Finding a new voice: the role public school students can play at Calvin
According to the Calvin admissions office, 48 percent of the students currently enrolled at Calvin College have graduated from public high schools.
I happen to be a part of that statistic, and as a public high school student, I came to Calvin expecting to simply sit back and be fed the Word. I was looking forward to that after experiencing fairly severe loneliness while following God on my own in the academic arena for 13 years.
I thought I had been through a hell of some kind and deserved a break from all the probing questions about my faith and life choices. Hadn’t God refined me enough?
In my first year at Calvin, I was surprised by how much Calvin’s message to public school students (from friends, classmates and even professors) tended to be “we can fix all that public schooling has done to you.”
The way many people at Calvin talk about public schools is demeaning and painful, as though I am somehow less of a Christian because the last school I attended didn’t offer Bible class. What I thought I wanted — to sit back and be fed — has turned out to be dehumanizing and disempowering.
God does not call us to lives of complacency. God calls us to active service, active redemption and active pursuit of him daily regardless of whether we are surrounded by Christians or non-Christians. Not only does the community here at Calvin have much to offer those of us who previously attended public schools, but we also have much to give back to this community.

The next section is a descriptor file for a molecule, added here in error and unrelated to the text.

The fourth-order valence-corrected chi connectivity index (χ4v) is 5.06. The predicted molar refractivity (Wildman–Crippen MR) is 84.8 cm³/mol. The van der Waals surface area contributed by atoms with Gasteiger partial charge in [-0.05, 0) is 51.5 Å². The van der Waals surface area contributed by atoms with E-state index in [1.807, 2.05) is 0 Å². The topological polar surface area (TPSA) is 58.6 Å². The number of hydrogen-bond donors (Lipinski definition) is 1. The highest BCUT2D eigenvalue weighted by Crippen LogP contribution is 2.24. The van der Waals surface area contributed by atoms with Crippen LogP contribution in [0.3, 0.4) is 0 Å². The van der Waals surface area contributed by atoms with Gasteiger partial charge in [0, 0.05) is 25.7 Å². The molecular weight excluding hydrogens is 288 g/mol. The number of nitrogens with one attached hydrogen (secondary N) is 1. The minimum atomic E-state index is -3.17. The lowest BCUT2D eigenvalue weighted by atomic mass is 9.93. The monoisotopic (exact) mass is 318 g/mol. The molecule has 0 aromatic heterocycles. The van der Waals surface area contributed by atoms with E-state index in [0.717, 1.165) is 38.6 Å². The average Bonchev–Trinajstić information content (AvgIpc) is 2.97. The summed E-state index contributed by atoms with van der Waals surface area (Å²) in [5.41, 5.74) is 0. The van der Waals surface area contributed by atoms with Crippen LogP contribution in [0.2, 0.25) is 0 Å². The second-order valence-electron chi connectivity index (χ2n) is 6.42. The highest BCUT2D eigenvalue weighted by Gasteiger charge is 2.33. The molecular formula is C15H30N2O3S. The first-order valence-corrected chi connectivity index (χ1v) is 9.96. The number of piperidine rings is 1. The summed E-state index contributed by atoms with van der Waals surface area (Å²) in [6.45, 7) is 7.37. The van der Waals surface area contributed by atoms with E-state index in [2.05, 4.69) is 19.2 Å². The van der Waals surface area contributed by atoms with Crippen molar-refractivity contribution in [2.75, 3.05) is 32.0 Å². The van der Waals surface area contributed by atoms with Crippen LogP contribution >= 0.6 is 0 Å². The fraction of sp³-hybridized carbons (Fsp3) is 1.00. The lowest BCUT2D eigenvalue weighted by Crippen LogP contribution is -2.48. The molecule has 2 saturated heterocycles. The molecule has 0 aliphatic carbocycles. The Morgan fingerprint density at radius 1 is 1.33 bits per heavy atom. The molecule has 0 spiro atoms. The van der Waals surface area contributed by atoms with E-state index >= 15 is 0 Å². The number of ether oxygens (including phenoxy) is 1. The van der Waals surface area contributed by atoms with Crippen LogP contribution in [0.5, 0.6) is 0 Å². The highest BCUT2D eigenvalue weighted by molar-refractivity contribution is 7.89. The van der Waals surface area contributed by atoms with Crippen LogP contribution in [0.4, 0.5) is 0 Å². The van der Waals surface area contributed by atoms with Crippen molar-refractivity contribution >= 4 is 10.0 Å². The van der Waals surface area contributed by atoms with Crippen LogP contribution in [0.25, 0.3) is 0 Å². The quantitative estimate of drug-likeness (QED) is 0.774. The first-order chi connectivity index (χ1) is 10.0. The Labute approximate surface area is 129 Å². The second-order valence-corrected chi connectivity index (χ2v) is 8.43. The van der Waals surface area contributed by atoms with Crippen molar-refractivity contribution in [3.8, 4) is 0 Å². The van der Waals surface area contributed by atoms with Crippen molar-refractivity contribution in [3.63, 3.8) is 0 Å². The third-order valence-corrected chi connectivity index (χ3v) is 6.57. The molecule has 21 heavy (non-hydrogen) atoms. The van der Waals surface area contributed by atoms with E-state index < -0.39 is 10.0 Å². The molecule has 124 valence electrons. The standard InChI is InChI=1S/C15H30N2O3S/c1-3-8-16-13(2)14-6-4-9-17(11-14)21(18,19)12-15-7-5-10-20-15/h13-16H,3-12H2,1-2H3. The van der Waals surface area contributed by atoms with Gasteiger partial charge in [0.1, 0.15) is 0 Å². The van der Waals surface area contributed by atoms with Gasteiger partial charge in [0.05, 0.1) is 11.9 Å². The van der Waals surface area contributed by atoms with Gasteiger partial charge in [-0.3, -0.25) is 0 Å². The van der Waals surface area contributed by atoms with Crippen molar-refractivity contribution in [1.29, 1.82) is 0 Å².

Those of us who have come from public schools tend to have experience in a particular “flavor” of what it means to pursue God. This experience should be an asset to Calvin College.
We have been asked difficult questions about suffering, evil and sin; we have come to the realization that Sunday school answers will not cut it anywhere outside of the Sunday school classroom. We had to decide if we agreed with what our parents taught us; if we could not explain our beliefs, nobody took us seriously.
We have grown up with non-Christian friends whom we love and deeply respect and whose goodness has challenged our faith by revealing that it is possible to care for other people without religious rationale.
These friends are not “outsiders” or “unbelievers” but incredible people who often seem to be better imitators of God than we are.
The integration of faith and learning is far from new to us, as we have been integrating on our own in the classroom since kindergarten; ants and lizards are way cooler when you know that God made them. Most of these lessons did not come in Bible class or even at youth group, but from our own experiences, day in and day out.
We bring stories and questions with us from our public schools, but we also hold answers we have found over the years.
We have access to a world outside the Christian and west Michigan bubbles and, because of our backgrounds, we do not find that gap as difficult to bridge.
These are the experiences we are longing to share with the Calvin community, if given the voice and opportunity.